It's tradition in Malawi for women to find water for the household. But, it's a task that's harder than it seems for the women in the Thambani area in the southern district of Mwanza. They carry back from a river three kilometers away.
It's not only far away, but risky.
“[Sometimes] we had to wake up every day sometimes one or two o’clock in the morning to go and collect water. There were so many risks," says Grace Chiwaula.
You see, sometimes we meet witches and snakes on the way. Even hyenas have been chasing us. At times we've had to go to streams accompanied by men because of these hyena,s and we're afraid they would eat one of us one day.”
Chiwaula, a mother of three, says women also do not feel safe bathing in the river. She says sometimes youths hide in nearby bush and harass them.
“[Young men] would come there and sneak to see us naked. This had been a major embarrassment. We complained to the chiefs about it. They punished some of them, but you know they [also] would sometimes climb trees just to look at older women like us taking a bath,” explains Chiwaula.
Now that’s history. The women are collecting water just a stone’s throw from their homes, thanks to a new water and sanitation program that provides residents with tap water. They can bathe in privac, instead of going to the river.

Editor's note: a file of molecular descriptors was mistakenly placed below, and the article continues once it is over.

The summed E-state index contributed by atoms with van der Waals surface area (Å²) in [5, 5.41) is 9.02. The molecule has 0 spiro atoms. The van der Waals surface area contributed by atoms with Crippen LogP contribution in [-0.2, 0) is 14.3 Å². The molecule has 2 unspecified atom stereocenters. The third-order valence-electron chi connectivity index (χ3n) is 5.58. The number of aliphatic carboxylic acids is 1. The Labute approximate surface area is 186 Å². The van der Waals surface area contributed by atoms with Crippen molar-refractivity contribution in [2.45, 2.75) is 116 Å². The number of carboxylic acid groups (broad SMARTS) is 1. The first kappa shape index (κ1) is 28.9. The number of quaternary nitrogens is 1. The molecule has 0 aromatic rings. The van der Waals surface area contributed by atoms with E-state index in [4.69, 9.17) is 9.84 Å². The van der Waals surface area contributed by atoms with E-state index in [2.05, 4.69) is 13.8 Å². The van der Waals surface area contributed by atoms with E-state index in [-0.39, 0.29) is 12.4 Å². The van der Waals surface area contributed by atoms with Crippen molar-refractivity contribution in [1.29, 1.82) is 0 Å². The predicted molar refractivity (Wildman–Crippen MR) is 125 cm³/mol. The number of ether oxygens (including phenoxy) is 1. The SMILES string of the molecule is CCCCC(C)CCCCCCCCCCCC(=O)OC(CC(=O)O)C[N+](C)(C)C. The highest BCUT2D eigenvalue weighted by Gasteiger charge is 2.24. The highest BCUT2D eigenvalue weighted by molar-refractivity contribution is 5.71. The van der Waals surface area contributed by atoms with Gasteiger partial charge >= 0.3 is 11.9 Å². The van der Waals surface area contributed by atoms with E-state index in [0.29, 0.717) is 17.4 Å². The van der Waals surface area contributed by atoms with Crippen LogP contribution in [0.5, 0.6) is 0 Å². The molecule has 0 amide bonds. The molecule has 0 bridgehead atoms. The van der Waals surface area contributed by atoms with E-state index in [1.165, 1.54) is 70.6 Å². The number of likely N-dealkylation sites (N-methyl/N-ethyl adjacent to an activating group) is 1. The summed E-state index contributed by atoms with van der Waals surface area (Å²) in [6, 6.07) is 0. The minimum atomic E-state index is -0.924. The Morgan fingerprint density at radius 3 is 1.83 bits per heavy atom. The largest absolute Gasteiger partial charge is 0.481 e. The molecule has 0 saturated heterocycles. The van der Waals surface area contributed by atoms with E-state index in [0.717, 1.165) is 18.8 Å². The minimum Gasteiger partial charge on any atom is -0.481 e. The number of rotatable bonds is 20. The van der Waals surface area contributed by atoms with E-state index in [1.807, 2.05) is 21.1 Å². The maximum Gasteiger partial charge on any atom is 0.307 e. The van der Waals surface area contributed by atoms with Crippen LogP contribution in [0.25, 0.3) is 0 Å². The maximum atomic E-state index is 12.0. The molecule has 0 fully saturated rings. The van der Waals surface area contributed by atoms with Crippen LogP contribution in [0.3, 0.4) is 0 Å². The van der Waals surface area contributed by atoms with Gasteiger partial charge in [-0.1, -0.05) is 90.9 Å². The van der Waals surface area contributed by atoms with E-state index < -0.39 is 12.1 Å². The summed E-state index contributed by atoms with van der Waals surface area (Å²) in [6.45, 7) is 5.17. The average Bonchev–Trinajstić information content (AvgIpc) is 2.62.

MacLean Chimpeni is the coordinator for the project in Mwanza district, which is funded by the NGO ActionAid. He points out the first challenge was to find the water source that would last year round.
“Through discussions with people we noted that there were perennial streams that we would tap water from. So we mobilized some resources, some money and mobilized people to work together with them to set up gravity-fed scheme. We also supported the people with money to buy cement and other construction materials to put up concrete tanks,” says Chimpeni.
The tanks distribute water to thirty water taps benefitting 4,000 households.
An impact assessment shows that nearly all of the population in the area has access to safe drinking water, compared to less than 20 percent before the project was implemented. The report says water collection points are now less than half a kilometer away, compared to three kilometers before.
“We are extremely happy with this water initiative because it has saved us from the problems were facing when we were collecting water from the river, and also with this clean water we no longer suffer from waterborne diseases like cholera, dysentery and bilharzias as was the case in the past,” says Gladys Chagwa, one of the beneficiaries.
Project leaders aim to make the improvements last a long time. To be sure, Chimpeni says ActionAid is training some people to repair broken taps, while others have volunteered to guard the spigots against vandals.